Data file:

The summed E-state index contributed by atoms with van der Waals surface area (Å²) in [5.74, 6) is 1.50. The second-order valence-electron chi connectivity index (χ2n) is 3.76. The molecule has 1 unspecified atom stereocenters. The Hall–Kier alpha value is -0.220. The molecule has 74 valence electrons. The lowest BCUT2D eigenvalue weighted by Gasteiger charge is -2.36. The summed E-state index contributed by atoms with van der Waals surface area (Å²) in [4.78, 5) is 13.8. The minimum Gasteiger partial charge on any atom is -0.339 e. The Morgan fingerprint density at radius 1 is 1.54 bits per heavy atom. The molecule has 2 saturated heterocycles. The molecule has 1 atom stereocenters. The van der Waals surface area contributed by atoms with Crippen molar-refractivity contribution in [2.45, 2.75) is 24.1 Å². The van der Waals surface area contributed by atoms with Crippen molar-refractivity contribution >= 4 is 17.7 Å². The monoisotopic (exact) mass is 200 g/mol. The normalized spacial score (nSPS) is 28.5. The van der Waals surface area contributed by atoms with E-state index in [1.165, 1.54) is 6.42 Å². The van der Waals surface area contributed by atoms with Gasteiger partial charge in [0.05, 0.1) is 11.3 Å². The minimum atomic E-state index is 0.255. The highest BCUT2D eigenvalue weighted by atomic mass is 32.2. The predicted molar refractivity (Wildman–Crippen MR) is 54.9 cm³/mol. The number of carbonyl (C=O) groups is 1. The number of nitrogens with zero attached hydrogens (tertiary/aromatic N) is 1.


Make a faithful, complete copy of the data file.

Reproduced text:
The summed E-state index contributed by atoms with van der Waals surface area (Å²) in [5.74, 6) is 1.50. The second-order valence-electron chi connectivity index (χ2n) is 3.76. The molecule has 1 unspecified atom stereocenters. The Hall–Kier alpha value is -0.220. The molecule has 74 valence electrons. The lowest BCUT2D eigenvalue weighted by Gasteiger charge is -2.36. The summed E-state index contributed by atoms with van der Waals surface area (Å²) in [4.78, 5) is 13.8. The minimum Gasteiger partial charge on any atom is -0.339 e. The Morgan fingerprint density at radius 1 is 1.54 bits per heavy atom. The molecule has 2 saturated heterocycles. The molecule has 1 atom stereocenters. The van der Waals surface area contributed by atoms with Crippen molar-refractivity contribution in [2.45, 2.75) is 24.1 Å². The van der Waals surface area contributed by atoms with Crippen molar-refractivity contribution >= 4 is 17.7 Å². The monoisotopic (exact) mass is 200 g/mol. The normalized spacial score (nSPS) is 28.5. The van der Waals surface area contributed by atoms with E-state index in [1.165, 1.54) is 6.42 Å². The van der Waals surface area contributed by atoms with Gasteiger partial charge in [0.05, 0.1) is 11.3 Å². The minimum atomic E-state index is 0.255. The highest BCUT2D eigenvalue weighted by atomic mass is 32.2. The predicted molar refractivity (Wildman–Crippen MR) is 54.9 cm³/mol. The number of carbonyl (C=O) groups is 1. The number of nitrogens with zero attached hydrogens (tertiary/aromatic N) is 1.